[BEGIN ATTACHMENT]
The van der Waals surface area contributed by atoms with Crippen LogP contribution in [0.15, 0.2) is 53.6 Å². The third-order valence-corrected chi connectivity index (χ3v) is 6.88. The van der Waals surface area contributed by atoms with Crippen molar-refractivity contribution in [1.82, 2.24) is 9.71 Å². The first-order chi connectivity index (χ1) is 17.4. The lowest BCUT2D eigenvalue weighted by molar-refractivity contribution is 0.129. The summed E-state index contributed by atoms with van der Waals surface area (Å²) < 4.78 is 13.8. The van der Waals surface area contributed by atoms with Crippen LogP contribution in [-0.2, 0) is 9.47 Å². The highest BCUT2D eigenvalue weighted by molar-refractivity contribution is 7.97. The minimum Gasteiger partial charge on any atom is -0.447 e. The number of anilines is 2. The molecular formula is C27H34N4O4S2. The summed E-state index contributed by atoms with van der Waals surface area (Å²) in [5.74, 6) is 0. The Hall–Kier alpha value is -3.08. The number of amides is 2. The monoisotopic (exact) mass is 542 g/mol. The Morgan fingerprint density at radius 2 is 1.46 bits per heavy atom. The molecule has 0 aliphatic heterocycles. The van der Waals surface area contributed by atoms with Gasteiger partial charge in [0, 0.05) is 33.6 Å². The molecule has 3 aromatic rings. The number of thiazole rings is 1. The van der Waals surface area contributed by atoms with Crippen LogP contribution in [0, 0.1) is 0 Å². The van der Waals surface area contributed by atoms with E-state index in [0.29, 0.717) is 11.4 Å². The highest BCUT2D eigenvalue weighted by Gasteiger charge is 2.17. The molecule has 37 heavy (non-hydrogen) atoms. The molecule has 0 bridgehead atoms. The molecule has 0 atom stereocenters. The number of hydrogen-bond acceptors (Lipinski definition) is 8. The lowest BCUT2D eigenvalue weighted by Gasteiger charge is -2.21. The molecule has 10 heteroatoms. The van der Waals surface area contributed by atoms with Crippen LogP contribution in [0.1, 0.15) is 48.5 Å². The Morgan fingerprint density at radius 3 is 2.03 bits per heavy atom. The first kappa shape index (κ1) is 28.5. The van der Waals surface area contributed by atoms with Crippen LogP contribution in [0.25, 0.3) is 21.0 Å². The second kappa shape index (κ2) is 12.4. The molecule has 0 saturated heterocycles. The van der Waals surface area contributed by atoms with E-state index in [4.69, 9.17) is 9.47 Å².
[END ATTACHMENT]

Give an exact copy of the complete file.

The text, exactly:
The van der Waals surface area contributed by atoms with Crippen LogP contribution in [0.15, 0.2) is 53.6 Å². The third-order valence-corrected chi connectivity index (χ3v) is 6.88. The van der Waals surface area contributed by atoms with Crippen molar-refractivity contribution in [1.82, 2.24) is 9.71 Å². The first-order chi connectivity index (χ1) is 17.4. The lowest BCUT2D eigenvalue weighted by molar-refractivity contribution is 0.129. The summed E-state index contributed by atoms with van der Waals surface area (Å²) < 4.78 is 13.8. The van der Waals surface area contributed by atoms with Crippen LogP contribution in [-0.2, 0) is 9.47 Å². The highest BCUT2D eigenvalue weighted by molar-refractivity contribution is 7.97. The minimum Gasteiger partial charge on any atom is -0.447 e. The number of anilines is 2. The molecular formula is C27H34N4O4S2. The summed E-state index contributed by atoms with van der Waals surface area (Å²) in [5.74, 6) is 0. The Hall–Kier alpha value is -3.08. The number of amides is 2. The monoisotopic (exact) mass is 542 g/mol. The Morgan fingerprint density at radius 2 is 1.46 bits per heavy atom. The molecule has 0 aliphatic heterocycles. The van der Waals surface area contributed by atoms with Gasteiger partial charge in [0, 0.05) is 33.6 Å². The molecule has 3 aromatic rings. The number of thiazole rings is 1. The van der Waals surface area contributed by atoms with Crippen LogP contribution in [0, 0.1) is 0 Å². The van der Waals surface area contributed by atoms with E-state index in [0.29, 0.717) is 11.4 Å². The highest BCUT2D eigenvalue weighted by Gasteiger charge is 2.17. The molecule has 37 heavy (non-hydrogen) atoms. The molecule has 0 bridgehead atoms. The molecule has 0 atom stereocenters. The number of hydrogen-bond acceptors (Lipinski definition) is 8. The lowest BCUT2D eigenvalue weighted by Gasteiger charge is -2.21. The molecule has 10 heteroatoms. The van der Waals surface area contributed by atoms with Crippen LogP contribution in [0.1, 0.15) is 48.5 Å². The Morgan fingerprint density at radius 3 is 2.03 bits per heavy atom. The first kappa shape index (κ1) is 28.5. The van der Waals surface area contributed by atoms with Crippen LogP contribution in [0.25, 0.3) is 21.0 Å². The second kappa shape index (κ2) is 12.4. The molecule has 0 saturated heterocycles. The van der Waals surface area contributed by atoms with E-state index in [4.69, 9.17) is 9.47 Å².